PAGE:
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Recording Quality: Let’s Keep Moving Forward, Please

When are the musicians so bad, and the recording equipment so poor, that you simply can’t make a good recording?

By j. hall June 10, 2016

It seems to me that over the course of many years and many technological “advances,” we have once again come to an age-old question: where is the line of acceptability?

As recording techniques, and production ethics change as quickly as we receive DAW updates and debug programs, I think we need to pause for a bit of reflection.

It is, of course, a well-accepted theory that you can’t properly embrace the future until you understand the past. So, let’s take a look at our own history, apply it to our present, and hopefully, re-adjust our future.

As we all know (or probably should know), the recording world got its start (and most of its early equipment) from telephone technology. However, recorded voice would happen very closely to the telephones invention, in the form of a popular nursery rhyme.

In 1877, Edison recorded “Mary Had a Little Lamb” on a tinfoil cylinder built by John Kruesi from a sketch that Edison had given him. Upon hearing the recording that Edison made, Kruesi exclaimed, “Gott in Himmel!” which means, “God in Heaven”, thus becoming the first person to experience the “magic” of hearing a recording.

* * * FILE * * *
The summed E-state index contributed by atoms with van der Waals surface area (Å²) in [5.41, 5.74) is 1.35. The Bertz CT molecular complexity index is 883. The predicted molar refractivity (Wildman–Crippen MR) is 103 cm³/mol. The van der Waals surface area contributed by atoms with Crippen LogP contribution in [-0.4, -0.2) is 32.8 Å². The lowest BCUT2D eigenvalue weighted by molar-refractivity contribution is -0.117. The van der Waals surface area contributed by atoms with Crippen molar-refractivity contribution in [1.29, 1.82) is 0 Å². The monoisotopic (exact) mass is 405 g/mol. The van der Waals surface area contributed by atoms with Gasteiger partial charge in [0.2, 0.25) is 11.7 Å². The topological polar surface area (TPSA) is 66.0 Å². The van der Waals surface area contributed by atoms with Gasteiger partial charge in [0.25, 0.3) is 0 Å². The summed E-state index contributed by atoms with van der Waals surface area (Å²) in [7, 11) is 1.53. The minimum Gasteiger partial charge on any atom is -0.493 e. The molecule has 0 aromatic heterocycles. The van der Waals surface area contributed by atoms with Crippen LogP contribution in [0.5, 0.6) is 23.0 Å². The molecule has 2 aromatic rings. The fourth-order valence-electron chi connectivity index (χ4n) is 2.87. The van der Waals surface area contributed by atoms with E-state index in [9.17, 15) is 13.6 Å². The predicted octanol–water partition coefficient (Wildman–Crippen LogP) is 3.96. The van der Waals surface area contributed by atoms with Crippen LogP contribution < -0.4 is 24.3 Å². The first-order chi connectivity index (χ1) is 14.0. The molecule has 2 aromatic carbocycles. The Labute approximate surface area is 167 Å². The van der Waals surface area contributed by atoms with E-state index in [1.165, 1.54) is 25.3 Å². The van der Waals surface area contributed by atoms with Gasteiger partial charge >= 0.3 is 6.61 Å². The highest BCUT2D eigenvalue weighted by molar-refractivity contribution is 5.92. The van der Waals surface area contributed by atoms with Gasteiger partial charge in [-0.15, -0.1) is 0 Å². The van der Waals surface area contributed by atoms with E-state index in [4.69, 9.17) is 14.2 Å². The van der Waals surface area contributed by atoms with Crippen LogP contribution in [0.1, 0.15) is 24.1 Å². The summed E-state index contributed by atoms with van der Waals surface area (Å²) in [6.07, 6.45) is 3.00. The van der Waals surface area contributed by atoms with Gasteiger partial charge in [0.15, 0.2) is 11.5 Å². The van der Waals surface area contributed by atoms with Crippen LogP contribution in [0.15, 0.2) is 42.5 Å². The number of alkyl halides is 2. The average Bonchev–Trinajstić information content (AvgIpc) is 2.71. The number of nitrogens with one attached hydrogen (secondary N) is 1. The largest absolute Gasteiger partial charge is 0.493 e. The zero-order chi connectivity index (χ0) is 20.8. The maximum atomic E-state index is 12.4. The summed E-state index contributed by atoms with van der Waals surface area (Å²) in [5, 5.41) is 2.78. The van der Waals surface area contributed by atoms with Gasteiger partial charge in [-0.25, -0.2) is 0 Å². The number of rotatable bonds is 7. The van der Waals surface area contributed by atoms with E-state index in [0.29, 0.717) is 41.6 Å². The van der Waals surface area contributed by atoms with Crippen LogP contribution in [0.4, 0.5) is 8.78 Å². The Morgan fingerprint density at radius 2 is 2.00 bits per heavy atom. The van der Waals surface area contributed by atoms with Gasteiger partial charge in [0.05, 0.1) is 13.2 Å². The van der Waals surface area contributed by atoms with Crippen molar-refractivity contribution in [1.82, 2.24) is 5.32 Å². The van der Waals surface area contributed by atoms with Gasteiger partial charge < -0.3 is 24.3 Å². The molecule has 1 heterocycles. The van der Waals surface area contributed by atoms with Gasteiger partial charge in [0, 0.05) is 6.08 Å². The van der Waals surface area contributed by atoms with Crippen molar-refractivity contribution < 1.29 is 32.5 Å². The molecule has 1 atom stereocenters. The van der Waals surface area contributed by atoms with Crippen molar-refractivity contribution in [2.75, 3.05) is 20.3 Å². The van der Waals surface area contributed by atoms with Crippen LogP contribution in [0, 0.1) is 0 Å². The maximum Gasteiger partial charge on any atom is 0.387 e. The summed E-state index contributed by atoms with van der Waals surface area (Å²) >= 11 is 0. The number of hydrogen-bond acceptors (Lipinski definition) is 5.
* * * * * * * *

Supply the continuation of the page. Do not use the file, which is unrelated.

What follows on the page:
This event is easy to mark as the beginning of recording, and the beginning of the intoxicating bliss of hearing playback.

From 1881 to 1885, Charles Tainter and Chichester Bell invented and perfected the process of incising wax cylinders with vertical-cut grooves. They called this machine “Graphophone.”

Shortly after the wax cylinder, what would turn out to be the longest lasting invention to this point in audio recording and playback came to be.

In 1888, Emile Berliner introduced what he called the “Gramophone.” Using a non-wax disc, photo-engraved with a lateral-cut groove, he quite simply started something he could have hardly dreamed.

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